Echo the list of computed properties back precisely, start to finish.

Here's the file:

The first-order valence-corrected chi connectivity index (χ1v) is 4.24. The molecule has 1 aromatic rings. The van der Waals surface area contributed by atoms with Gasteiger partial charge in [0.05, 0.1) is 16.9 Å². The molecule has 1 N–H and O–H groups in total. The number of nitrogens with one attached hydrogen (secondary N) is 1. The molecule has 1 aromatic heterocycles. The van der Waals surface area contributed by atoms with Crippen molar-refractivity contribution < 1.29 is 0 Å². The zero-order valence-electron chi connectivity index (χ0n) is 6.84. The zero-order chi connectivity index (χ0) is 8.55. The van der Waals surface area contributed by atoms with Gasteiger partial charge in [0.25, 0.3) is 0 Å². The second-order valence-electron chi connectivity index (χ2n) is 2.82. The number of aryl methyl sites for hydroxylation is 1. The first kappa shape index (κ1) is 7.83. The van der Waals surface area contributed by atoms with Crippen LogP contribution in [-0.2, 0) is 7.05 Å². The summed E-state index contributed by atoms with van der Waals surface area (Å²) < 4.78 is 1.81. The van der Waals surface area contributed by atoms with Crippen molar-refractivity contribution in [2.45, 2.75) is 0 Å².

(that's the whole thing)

The first-order valence-corrected chi connectivity index (χ1v) is 4.24. The molecule has 1 aromatic rings. The van der Waals surface area contributed by atoms with Gasteiger partial charge in [0.05, 0.1) is 16.9 Å². The molecule has 1 N–H and O–H groups in total. The number of nitrogens with one attached hydrogen (secondary N) is 1. The molecule has 1 aromatic heterocycles. The van der Waals surface area contributed by atoms with Crippen molar-refractivity contribution < 1.29 is 0 Å². The zero-order valence-electron chi connectivity index (χ0n) is 6.84. The zero-order chi connectivity index (χ0) is 8.55. The van der Waals surface area contributed by atoms with Gasteiger partial charge in [0.25, 0.3) is 0 Å². The second-order valence-electron chi connectivity index (χ2n) is 2.82. The number of aryl methyl sites for hydroxylation is 1. The first kappa shape index (κ1) is 7.83. The van der Waals surface area contributed by atoms with Crippen LogP contribution in [-0.2, 0) is 7.05 Å². The summed E-state index contributed by atoms with van der Waals surface area (Å²) < 4.78 is 1.81. The van der Waals surface area contributed by atoms with Crippen molar-refractivity contribution in [2.45, 2.75) is 0 Å².